7. Exeter Doctoral Training Centre
Multi-disciplinary study of dysfunctional brain networks
Lead supervisor: Professor Andrew Randall
Additional supervisors: Professors Jonathan Mill, Adam Zeman, John Terry, Angela Shore; Drs Jonathan Brown, Christopher Dodds, Katie Lunnon, Marc Goodfellow, David Llewellyn, Aureliu Lavric
Grant type: Doctoral Training Centre
The Exeter Doctoral Training Centre has received generous support from the Garfield Weston Foundation
What is a Doctoral Training Centre?
Alzheimer's Society Doctoral Training Centres (DTC) aim to create a cluster of PhD students and clinical fellows working on themed area of dementia research. In addition to generating new knowledge on the theme, the DTCs will also provide support and training to develop the next generation of dementia research leaders.
Why did we support this? Comments from our Research Network:
'I liked the coordinated style of the multidisciplinary plans and comprehensive range of topics.'
'This is designed to deliver the next generation of dementia researchers through multidisciplinary research. The range of research is wide and predominantly biomedical but has been well reasoned and thought out.'
'The proposals demonstrate very clearly the benefits to Alzheimer's disease sufferers from this form of coordinated research.'
What do we already know?
The human central nervous system is incredibly complicated. There are around 100 billion neurons which form around 500 trillion cell-to-cell connections. Together these connections between neurons form structured networks which are both highly complex and highly organized. It is through the signalling within these networks of connected nerve cells that the brain performs most of its computational tasks.
Neurons however are not the whole story – there are other non-neuronal cells in the brain. These cells both support neurons in their activities but also contribute directly to the cell-to-cell signalling that underpins brain function. Furthermore, the brain is served by an extensive and complex network of blood vessels that are required to deliver things the brain needs.
In dementia, however, the integrity of these various complicated biological networks declines rapidly. Understanding how and why this happens and quantifying the consequences are key challenges in treating dementia.
What will the students in this DTC investigate?
The programme's main focus is how dysfunctional brain networks develop and then contribute to the symptoms and progressive functional decline in dementia. The students will be investigating this from different angles within their specialisms.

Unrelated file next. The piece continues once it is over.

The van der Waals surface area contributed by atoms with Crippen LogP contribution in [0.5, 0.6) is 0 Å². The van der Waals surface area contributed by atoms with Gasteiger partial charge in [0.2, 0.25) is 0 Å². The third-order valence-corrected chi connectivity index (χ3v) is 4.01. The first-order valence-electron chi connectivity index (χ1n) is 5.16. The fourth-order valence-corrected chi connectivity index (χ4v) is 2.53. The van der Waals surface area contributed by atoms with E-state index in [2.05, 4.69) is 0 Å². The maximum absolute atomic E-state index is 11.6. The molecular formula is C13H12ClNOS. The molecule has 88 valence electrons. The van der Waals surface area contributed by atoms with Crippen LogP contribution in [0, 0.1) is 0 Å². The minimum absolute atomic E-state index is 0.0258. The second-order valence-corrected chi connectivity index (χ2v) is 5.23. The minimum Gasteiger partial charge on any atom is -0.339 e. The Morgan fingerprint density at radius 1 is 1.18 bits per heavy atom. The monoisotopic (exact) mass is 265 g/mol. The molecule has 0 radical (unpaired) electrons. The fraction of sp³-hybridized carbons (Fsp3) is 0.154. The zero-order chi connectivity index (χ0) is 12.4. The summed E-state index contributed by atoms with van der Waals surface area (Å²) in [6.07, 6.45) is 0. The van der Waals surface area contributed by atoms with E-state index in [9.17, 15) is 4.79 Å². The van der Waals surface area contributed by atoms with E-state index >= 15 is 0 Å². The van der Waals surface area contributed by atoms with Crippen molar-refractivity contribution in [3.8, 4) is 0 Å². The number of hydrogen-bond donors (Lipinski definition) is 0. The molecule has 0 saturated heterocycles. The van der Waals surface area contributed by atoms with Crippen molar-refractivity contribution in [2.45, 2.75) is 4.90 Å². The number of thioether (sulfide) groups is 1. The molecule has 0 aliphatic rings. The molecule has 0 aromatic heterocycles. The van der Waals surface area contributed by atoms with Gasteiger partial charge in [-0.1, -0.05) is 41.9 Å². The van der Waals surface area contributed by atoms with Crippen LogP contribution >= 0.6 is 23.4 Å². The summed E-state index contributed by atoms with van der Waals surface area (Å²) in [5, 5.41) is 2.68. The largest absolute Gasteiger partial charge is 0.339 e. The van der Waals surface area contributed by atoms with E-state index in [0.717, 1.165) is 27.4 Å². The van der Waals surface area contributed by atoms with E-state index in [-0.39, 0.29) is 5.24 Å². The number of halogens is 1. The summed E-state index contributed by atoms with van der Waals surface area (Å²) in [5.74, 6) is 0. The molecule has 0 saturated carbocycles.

Three of the projects are developing mathematical tools to better understand dementia; one is aiming to develop a system for diagnosing different forms of dementia, another is simulating the changes in connectivity within different brain regions, and the other is aiming to explain the changes in the brain at different scales, from single cells to the collective network.
Other projects are using different techniques for characterising the development of the disease including brain scans, animal research, and cells from people with particularly high or low genetic risk of Alzheimer's.
Another student will be investigating a potential new technique for diagnosing Alzheimer’s disease that tracks changes in the oxygen supply to the brain from the bloodstream.
The final project will be for a trained doctor to bring their expertise to research. They will explore the overlap between epilepsy and dementia, as it is already known that the risk of epilepsy is substantially raised in dementia.
How will this benefit people affected by dementia?
This DTC programme is made up of a series of biomedical doctoral training research projects that are focussed on understanding dementia mechanisms and consequences. The programme lies at the more applied end of biomedical research spectrum and thus is focussed on gaining new knowledge that is highly relevant to aiding the global research community in the battle to defeat dementia.
In particular, the work around improving diagnosis has the potential to be translated into practice within just a few years. Making an accurate diagnosis is currently very difficult and this could help the hundreds of thousands of people in the UK who haveundiagnosed dementia.